Involved in the oxidative metabolism of a variety of xenobiotics such as drugs and pesticides. It N-oxygenates primary aliphatic alkylamines as well as secondary and tertiary amines. Plays an important role in the metabolism of trimethylamine (TMA), via the production of TMA N-oxide (TMAO). Is also able to perform S-oxidation when acting on sulfide compounds.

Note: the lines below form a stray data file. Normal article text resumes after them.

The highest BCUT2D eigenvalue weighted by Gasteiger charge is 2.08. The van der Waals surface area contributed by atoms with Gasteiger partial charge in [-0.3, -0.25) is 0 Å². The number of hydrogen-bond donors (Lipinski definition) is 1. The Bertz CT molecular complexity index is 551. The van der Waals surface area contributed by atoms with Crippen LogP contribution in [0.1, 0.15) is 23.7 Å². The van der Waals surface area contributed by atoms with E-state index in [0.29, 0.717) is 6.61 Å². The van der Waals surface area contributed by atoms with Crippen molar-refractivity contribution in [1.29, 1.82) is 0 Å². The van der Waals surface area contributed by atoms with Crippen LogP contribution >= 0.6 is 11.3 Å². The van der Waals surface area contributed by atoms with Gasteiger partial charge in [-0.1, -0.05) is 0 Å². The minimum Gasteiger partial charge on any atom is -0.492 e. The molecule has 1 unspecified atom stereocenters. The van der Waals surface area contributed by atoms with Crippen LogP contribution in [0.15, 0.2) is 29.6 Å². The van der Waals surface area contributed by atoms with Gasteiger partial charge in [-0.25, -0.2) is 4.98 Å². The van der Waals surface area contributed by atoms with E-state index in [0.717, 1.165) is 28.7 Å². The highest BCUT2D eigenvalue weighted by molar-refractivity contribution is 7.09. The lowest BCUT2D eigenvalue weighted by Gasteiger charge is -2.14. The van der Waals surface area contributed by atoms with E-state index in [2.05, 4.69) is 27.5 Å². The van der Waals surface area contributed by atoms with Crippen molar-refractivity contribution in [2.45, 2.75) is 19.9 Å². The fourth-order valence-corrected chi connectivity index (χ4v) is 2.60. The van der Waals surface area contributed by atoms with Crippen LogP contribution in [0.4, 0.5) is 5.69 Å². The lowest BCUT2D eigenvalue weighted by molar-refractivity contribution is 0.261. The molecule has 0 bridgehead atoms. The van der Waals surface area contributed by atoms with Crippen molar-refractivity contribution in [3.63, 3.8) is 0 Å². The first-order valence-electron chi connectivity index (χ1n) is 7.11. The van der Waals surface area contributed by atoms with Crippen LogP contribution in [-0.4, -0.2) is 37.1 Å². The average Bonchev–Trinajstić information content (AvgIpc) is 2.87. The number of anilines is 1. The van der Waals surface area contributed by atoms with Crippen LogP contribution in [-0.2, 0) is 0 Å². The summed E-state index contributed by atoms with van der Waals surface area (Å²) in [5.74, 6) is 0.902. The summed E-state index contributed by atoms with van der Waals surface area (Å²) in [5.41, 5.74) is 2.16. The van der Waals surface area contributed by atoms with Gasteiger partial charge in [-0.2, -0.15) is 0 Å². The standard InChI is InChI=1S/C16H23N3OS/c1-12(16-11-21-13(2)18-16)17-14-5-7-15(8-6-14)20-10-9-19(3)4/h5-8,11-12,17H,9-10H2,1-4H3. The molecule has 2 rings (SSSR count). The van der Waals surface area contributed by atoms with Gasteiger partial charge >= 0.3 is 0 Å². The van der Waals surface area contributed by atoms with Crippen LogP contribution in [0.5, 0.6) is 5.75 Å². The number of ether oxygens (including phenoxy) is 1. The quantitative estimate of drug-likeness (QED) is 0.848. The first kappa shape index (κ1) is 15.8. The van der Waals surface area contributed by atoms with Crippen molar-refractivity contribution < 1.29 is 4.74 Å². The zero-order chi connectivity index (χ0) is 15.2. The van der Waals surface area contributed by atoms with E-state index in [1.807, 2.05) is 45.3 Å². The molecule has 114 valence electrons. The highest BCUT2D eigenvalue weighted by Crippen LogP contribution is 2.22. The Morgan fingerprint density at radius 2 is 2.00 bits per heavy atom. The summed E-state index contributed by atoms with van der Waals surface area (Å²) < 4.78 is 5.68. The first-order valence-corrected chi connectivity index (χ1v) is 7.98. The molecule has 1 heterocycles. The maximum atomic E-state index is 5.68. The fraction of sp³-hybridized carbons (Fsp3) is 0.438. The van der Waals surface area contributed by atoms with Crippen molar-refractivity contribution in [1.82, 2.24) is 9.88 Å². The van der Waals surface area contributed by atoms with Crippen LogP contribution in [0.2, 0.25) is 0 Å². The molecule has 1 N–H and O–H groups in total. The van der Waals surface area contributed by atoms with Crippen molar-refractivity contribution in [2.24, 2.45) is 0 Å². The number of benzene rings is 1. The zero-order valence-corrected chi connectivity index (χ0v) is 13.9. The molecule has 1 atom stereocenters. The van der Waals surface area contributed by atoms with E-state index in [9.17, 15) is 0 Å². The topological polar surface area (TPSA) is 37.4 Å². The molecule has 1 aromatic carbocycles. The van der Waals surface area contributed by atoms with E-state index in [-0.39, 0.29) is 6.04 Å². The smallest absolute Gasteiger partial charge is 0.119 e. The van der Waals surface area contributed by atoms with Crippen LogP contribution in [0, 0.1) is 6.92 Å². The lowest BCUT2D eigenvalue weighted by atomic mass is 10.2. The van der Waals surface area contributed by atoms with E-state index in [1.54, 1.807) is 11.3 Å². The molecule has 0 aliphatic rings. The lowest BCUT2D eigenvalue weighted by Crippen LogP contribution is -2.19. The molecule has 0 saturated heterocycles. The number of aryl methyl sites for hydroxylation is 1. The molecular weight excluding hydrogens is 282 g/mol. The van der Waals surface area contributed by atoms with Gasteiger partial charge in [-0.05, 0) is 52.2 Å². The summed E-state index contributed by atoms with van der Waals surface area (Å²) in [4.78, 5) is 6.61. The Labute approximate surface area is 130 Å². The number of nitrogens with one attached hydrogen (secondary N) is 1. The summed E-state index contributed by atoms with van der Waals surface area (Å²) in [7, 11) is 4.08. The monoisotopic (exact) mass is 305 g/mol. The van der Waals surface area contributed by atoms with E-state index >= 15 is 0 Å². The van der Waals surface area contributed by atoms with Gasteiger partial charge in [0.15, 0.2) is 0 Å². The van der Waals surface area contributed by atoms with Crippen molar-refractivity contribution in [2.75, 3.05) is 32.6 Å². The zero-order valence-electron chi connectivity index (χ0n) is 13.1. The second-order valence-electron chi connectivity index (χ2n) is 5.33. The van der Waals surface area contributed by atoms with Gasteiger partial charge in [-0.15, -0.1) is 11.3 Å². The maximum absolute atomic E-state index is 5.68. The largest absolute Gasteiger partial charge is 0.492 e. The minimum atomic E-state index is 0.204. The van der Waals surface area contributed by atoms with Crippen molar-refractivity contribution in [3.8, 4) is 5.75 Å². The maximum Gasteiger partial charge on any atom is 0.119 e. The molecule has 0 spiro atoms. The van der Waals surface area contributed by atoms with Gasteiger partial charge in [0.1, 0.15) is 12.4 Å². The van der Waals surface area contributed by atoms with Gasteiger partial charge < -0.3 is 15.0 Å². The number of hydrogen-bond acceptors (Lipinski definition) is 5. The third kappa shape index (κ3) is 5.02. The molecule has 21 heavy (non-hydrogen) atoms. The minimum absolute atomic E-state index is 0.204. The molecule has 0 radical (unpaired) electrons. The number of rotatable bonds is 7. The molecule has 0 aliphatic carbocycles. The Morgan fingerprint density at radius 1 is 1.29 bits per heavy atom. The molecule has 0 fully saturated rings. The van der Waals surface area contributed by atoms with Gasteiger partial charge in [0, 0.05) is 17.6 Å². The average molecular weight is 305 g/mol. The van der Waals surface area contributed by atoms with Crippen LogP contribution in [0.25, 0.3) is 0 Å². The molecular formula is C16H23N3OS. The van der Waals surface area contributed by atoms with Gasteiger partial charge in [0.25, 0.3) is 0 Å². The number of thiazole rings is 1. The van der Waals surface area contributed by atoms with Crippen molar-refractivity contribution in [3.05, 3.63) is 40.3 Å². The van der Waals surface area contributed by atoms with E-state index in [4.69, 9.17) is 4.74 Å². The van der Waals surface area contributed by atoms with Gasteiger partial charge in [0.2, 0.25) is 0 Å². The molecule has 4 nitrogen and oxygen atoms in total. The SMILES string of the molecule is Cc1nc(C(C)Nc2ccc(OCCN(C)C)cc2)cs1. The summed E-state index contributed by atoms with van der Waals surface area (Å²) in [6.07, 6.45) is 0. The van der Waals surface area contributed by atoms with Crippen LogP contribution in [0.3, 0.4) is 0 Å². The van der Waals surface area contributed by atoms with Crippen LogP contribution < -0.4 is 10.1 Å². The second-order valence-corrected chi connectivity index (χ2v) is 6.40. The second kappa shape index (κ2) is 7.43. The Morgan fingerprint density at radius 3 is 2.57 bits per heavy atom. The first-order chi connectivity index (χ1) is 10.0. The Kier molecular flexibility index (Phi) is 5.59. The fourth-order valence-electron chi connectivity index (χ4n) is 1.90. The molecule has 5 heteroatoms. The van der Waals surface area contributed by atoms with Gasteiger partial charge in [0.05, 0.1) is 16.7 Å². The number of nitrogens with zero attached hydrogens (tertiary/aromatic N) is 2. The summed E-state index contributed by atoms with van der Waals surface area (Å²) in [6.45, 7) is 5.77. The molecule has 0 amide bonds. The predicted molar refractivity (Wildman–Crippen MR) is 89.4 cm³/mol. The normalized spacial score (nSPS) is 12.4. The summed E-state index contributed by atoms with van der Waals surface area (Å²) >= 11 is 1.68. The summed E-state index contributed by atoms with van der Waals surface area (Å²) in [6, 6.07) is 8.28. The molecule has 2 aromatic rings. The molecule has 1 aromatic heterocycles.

Involvement in disease
Defects in FMO3 are the cause of trimethylaminuria (TMAU) [MIM:602079]; also known as fish-odor syndrome. TMAU is an inborn error of metabolism associated with an offensive body odor and caused by deficiency of FMO-mediated N-oxidation of amino-trimethylamine (TMA) derived from foodstuffs. Such individuals excrete relatively large amounts of TMA in their urine, sweat, and breath, and exhibit a fishy body odor characteristic of the malodorous free amine.